Take grandparents on holiday, says minister
BRITISH families should follow the example of their counterparts in southern Europe by taking their grandparents on holiday and including them more in their daily lives, the new “loneliness minister” says today.
Mims Davies, the minister for sport, civil society and loneliness, said communities had a “moral duty” to stop the elderly feeling abandoned, and urged employers to give staff more time off to care for their parents.
In her first interview since succeeding Tracey Crouch last month, Ms Davies said Britons could learn from the way southern Europeans in- clude grandparents in their lives. She said: “Very often you will be out on holiday – a few of you in a small British family – and you will find this huge, wonderful plethora of people on the beach and you will think, ‘God, doesn’t that look fun?’
“We are just a little bit blinkered. We have decided that we should box ourselves in a bit. I think when we are a little bit more bold about how we do things, we find so much more joy in it.”
Ms Davies, a divorced mother of two, added: “I was there for the latter parts of my parents’ lives – I will never regret that. You won’t get that time again. We are in
a weird place when we are willing to drag our children around into our lives and enjoy our lives with them together – but being that sort of extended family is seen as being a bit more difficult.”
Ms Davies, a former councillor and carer, said communities have a “moral” duty at Christmas and new year to look after the lonely and vulnerable.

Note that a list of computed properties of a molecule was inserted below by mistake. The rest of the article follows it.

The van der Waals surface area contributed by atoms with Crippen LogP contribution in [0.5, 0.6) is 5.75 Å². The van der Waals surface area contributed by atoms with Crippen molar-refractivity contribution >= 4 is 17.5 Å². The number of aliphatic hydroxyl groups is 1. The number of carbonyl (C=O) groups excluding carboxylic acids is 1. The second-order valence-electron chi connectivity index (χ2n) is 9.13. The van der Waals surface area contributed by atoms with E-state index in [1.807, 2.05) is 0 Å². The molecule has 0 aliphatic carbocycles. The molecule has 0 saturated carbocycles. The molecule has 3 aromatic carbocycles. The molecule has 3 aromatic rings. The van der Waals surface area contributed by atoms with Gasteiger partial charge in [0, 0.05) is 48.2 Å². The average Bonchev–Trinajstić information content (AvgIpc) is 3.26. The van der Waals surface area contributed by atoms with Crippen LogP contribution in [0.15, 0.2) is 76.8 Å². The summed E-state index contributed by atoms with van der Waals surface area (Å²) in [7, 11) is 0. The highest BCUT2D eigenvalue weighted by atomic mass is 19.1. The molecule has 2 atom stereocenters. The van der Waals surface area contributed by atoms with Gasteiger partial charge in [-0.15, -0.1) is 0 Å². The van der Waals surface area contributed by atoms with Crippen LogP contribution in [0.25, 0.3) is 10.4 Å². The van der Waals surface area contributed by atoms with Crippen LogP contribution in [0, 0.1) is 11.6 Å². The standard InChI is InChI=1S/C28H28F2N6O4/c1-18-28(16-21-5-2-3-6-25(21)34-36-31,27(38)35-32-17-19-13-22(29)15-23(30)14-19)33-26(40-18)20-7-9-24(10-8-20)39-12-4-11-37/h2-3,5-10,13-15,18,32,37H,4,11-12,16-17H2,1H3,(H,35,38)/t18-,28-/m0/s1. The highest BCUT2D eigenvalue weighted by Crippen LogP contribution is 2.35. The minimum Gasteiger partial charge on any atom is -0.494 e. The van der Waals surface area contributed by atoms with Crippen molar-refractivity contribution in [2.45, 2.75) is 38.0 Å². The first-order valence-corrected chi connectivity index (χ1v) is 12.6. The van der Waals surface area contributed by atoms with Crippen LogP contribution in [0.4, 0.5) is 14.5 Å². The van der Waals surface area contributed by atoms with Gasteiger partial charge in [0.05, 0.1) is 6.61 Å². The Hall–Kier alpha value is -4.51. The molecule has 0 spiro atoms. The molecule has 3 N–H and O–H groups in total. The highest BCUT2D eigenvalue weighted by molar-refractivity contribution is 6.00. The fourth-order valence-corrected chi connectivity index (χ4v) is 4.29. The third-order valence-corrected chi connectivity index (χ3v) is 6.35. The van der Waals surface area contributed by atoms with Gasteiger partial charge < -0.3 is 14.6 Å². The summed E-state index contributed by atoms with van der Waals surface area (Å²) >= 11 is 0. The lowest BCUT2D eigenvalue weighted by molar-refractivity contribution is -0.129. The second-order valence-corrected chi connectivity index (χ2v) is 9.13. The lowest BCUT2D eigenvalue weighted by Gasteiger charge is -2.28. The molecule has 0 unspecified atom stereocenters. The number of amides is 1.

“We have moral duties as a community. We should be thinking about the whole of the community and older people in particular when having a great time.”
Ms Davies, 43, said the commemorations to mark the centenary of the Armistice last month showed how communities could value “people who had gone before them”.
She said that loneliness can be felt by all ages, from grandparents who may have lost a partner to teenagers leaving home for the first time.
One idea that Ms Davies is working on is a requirement for employers to give staff time off to care for lonely relatives in the same way that reservists are allowed time away to serve with the Armed Forces.
The minister, who entered Parliament in 2015, said she wants staff to be able to “have an honest conversation with your employer about what is your work-life balance”.
Ms Davies – who first entered local politics after she campaigned for better local play facilities – recommended that people who are at risk of being lonely should take up volunteering.
“You never meet an unhappy volunteer,” she said.